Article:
Of course, Middle Eastern cities are different and the concept of a 19th century industrialised city is largely inapplicable here. But let us take a look at some of the most supported teams in the region. Clubs like Al-Sadd in Qatar, Al-Ittihad in Saudi Arabia and Al-Ain in the UAE. Those three teams have all been established even before their respective nations became independent sovereign states and have thus long been engraved in the living memory of the local residents, those teams have been part of their local communities through thick and thin, long before corporate culture and concepts like CSR came to the region. Their legendary players and coaches were all once the kid next door, anthems and chants became a heritage and were passed from generation to the next. They brought trophies and joyous celebrations to their towns and neighbourhoods for decades.
For all their recent successes and massive wealth, the Al-Jaishes and Al-Shurtas of this region are unable to manufacture this unique link. Not many outside the military or police institutions identify with those teams. In fact, in many Middle Eastern countries, the army and even more so the police have traditionally been tools for repression, used by authoritarian regimes to silence dissidents; hence there is an unshakable negative connotation surrounding those institutions and ordinary citizens are unlikely to associate with football teams representing them. The gulf to be bridged is even wider when the vast majority of the state unit’s members are foreigners such as in the case of Lekhwiya.
The 2011/12 QSL season epitomised a worrying trend; Lekhwiya & El-Jaish finished in the top two positions respectively. Meanwhile, Al-Ahly, one of the nation’s most supported historical clubs, was relegated. Al-Ahly was founded in 1950 which may not seem old when compared to many European clubs, but to put that into perspective, Qatar only gained independence 21 years later and was yet to even have a currency back then and the club used to rent their base from a local landlord for 70 Indian Rupees.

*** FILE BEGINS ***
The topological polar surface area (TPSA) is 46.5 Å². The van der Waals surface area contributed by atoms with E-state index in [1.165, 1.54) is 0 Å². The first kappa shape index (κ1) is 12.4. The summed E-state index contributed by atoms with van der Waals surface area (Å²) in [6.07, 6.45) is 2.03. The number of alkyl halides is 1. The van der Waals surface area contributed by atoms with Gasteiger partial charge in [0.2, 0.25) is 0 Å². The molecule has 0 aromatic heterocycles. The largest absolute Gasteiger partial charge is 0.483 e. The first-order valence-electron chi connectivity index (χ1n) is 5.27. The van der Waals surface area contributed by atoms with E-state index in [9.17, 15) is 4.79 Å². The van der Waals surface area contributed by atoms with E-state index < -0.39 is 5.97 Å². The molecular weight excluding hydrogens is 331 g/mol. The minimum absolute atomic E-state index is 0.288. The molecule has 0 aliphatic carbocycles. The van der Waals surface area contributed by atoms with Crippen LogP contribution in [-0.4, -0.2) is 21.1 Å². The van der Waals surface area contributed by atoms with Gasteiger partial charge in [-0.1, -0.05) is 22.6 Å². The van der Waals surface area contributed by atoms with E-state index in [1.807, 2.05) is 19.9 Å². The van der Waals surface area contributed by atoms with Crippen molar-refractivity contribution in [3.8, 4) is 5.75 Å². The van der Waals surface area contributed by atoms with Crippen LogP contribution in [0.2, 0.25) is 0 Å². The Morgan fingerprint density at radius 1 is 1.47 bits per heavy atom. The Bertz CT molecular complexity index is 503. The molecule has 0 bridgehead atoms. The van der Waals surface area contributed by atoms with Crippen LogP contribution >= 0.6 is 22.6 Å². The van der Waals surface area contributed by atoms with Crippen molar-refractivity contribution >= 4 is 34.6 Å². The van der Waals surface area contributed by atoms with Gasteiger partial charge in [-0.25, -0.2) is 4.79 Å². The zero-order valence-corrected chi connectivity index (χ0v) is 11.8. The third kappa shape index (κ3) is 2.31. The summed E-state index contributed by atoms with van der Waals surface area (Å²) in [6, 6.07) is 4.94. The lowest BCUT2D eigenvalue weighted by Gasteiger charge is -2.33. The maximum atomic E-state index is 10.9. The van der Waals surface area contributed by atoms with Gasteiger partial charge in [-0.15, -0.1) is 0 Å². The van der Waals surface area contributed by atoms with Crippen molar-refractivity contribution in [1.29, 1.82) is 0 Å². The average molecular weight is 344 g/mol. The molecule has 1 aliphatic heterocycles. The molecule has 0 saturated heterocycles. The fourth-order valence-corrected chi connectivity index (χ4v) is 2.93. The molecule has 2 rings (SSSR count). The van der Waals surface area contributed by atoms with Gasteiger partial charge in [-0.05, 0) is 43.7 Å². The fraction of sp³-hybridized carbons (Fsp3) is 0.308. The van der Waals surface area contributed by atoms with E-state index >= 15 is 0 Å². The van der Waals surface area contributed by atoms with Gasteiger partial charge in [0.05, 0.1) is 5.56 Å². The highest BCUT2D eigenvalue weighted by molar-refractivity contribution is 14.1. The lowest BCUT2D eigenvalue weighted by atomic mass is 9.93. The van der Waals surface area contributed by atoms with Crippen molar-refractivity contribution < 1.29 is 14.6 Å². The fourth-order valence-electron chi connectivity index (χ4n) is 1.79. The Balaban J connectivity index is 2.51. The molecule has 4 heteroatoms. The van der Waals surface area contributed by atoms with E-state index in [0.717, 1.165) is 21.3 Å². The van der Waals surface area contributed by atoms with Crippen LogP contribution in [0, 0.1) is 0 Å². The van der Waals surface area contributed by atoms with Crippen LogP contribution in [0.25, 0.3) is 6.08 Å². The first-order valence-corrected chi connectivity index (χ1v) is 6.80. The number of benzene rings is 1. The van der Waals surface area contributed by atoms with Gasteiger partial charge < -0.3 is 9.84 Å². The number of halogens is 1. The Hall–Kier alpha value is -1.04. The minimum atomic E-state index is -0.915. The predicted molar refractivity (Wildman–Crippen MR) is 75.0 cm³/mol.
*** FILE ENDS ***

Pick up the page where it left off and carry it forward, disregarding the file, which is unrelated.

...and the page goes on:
The pattern continued with the same two teams finishing in the top three last season and yet another one of Qatar’s legendary clubs, Al-Rayyan, arguably the most popular alongside Al-Sadd & Al-Arabi, dropping into first division’s obscurity.
El-Jaish came into the picture in 2011 and as they won promotion to the QSL, they went on a spending spree signing numerous local stars such as former Al-Sadd captain, Wesam Rizq and Al-Gharrafa veteran Saad Al-Shammari. They didn’t stop there, but naturalized a number of Arab and African players and registered them as locals and recruited a couple of foreign players to allow them to compete with the likes of Al-Sadd and Lekhwiya.
One thing El-Jaish could not buy was fans. While QSL is known for its comparatively low attendance levels, perspective is vital here. For a nation of 2 million people, only 300,000 of whom are locals, to expect a 50,000 crowd week in, week out is certainly unrealistic. But when Al-Sadd, Al-Arabi and Al-Rayan played each other, they regularly drew crowds in the region of 7,000-10,000 fans. Those figures are now becoming a thing of the past despite the best efforts of the league committee. Free entry, raffle draws and matchday family events have all been tried to no avail. The fact remains that outside a few hundred foreign workers who are paid by clubs’ officials to attend the matches, there is very little interest in going to stadiums.
Teams like El-Jaish and Lekhwiya regularly mobilize off-duty soldiers and officers to cheer for the players. Sometimes it is a bus load of school students or workers but manufactured presence aside, the emergence of these clubs is badly hurting an already dying fan culture in Qatar and the region. Increased TV coverage and the growth of luxury lifestyle among the nouveau riche of the oil boom have already taken their toll on matchday attendance levels, but this new phenomenon of state affiliated departmental teams is threatening to kill whatever is left of it.